In the Face of Cancer, Columbia Facilities Director Graduates with Honors
Edward Lauth, director of commercial operations in Columbia’s Department of Facilities and Operations, always wanted to earn a Columbia degree. But with five children and a full-time job, he kept putting it off.
In 2012, with four children in or having graduated from college, he decided to pursue his dream. He enrolled in the School of General Studies, majoring in architecture. This week he graduates cum laude, with honors.
But Lauth, 55 years old, had far more to manage even than students who juggle demanding coursework and a day job. In January 2013, he was diagnosed with metastatic, Stage IV male breast cancer, a rare disease for which there is no cure. While it is far more common in women, the American Cancer Society estimates 2,600 new cases of invasive breast cancer will be diagnosed this year in American men.
Despite the diagnosis, Lauth continued his studies. “I was diagnosed with cancer, but what reason do I have to stop?” As he went through one round of chemotherapy and two radiation treatments, he continued attending classes and working on school projects.
Lauth chose architecture as his major because it dovetailed with his professional experience. Before joining Columbia in 2000, he worked as a property manager for a real estate company and earned an associate’s degree in fine arts from Nassau Community College. Lauth started working on the Morningside campus as a building director, responsible for operations of several academic buildings, including the Law School, Business School, School of Journalism and the College, where he worked on the renovation of Hamilton Hall.
In 2005, his responsibilities expanded to include operations manager for renovation of the President’s house, the first major renovation of the McKim, Mead, and White designed building in more than a half a century. A promotion in 2006 to director for commercial operations gave him an early role in development of the Manhattanville campus.
“Ed Lauth is the definition of a great colleague – someone you can always rely on to pitch in, and he has a history of taking on and successfully completing the hard jobs,” says Mark Kerman, assistant vice president, residential and commercial operations. “He never shies away from hard work. His persistence is inspiring.”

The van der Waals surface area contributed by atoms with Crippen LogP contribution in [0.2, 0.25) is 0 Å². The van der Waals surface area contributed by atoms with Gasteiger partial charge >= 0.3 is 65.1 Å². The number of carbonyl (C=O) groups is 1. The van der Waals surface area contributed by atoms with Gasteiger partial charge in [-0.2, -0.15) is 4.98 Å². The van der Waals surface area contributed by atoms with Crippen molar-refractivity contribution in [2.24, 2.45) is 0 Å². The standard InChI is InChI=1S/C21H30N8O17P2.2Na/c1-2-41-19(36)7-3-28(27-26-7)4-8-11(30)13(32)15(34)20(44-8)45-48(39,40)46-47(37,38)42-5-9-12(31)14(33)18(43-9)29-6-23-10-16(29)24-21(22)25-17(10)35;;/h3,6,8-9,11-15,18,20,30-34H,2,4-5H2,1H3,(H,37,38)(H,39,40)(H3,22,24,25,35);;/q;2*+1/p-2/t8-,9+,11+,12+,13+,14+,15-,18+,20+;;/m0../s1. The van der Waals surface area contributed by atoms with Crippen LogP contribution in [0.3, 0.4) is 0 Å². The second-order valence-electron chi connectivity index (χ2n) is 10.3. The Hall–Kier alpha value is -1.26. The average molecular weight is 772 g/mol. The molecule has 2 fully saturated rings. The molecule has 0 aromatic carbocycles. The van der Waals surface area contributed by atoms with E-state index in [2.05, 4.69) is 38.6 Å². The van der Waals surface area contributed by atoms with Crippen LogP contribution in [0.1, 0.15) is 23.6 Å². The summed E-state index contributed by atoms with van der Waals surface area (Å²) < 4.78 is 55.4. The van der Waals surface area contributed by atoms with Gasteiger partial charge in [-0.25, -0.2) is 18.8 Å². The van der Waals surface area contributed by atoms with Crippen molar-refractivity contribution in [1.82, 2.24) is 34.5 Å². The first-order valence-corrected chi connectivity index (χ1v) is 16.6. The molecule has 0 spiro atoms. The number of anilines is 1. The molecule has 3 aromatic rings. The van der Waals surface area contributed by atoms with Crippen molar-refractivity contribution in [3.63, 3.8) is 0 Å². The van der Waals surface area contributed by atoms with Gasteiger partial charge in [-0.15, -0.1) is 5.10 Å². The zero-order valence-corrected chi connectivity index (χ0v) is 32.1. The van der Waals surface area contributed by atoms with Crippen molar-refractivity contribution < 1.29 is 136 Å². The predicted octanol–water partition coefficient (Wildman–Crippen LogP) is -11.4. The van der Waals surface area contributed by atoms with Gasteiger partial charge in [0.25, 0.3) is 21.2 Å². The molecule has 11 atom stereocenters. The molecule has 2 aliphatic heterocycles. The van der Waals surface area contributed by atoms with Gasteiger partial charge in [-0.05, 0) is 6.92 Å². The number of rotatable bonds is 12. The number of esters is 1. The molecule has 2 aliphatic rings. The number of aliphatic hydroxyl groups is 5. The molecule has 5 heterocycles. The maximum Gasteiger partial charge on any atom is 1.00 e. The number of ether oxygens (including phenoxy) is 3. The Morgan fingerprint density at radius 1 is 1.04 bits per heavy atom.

La-Verna Fountain, vice president, communications and construction business services in Facilities, says she has been particularly impressed with Lauth’s commitment to helping others, vendors as well as colleagues. “I have never met an individual as wholly committed to the full expression of life as Ed Lauth,” she says. “Always open to learning, growing, and serving others, he is the epitome of what the human experience is meant to be.”
Lauth receives his Columbia degree just after his fourth child, Rachel, graduated from the University of Massachusetts, Amherst. Last fall Rachel wrote about her father for a campus magazine, to share his story and raise awareness about metastatic breast cancer and the limited research money going to Stage IV breast cancer.
In the article she writes about how hard it has been to stay positive during her father’s treatment. Through it all, she writes, he “has remained the kind of person he always has been: weird, outgoing, loving, stubborn, grumpy, and incredibly strong.” His wife Sandra calls him a superhero. “He just keeps going, despite the roadblocks. It’s remarkable the strength he has to bounce back from a terrible illness. I love him very much and am proud of his academic achievements and all he has done to get this far.”
Lauth gives particular credit to Karen Fairbanks, chair of the Barnard College Department of Architecture, and his advisor, Vanessa Karahalios, the school’s senior assistant dean, for their support and guidance as he earned his degree. “Ed has been an inspiration to everyone --students, faculty, and teaching assistants,” says Fairbanks. “His desire to pursue his undergraduate degree, while working full time on campus, demonstrated his fierce commitment to his goals and the fortitude necessary for achieving them.”
Said Karahalios, “Ed is one of the most caring, industrious, intellectually curious, and cheerful students I have ever worked with. We at GS are all so pleased to congratulate him on this important accomplishment.”
Lauth’s health prevented him from attending General Studies’ class day or the Commencement ceremony. And now that he has achieved his academic goal, Lauth will likely face another round of chemotherapy. “Fear is what holds back awareness,” he says of facing cancer. “One thing I have come to learn through this – approach things with integrity. And show your vulnerability. There is nothing more powerful.”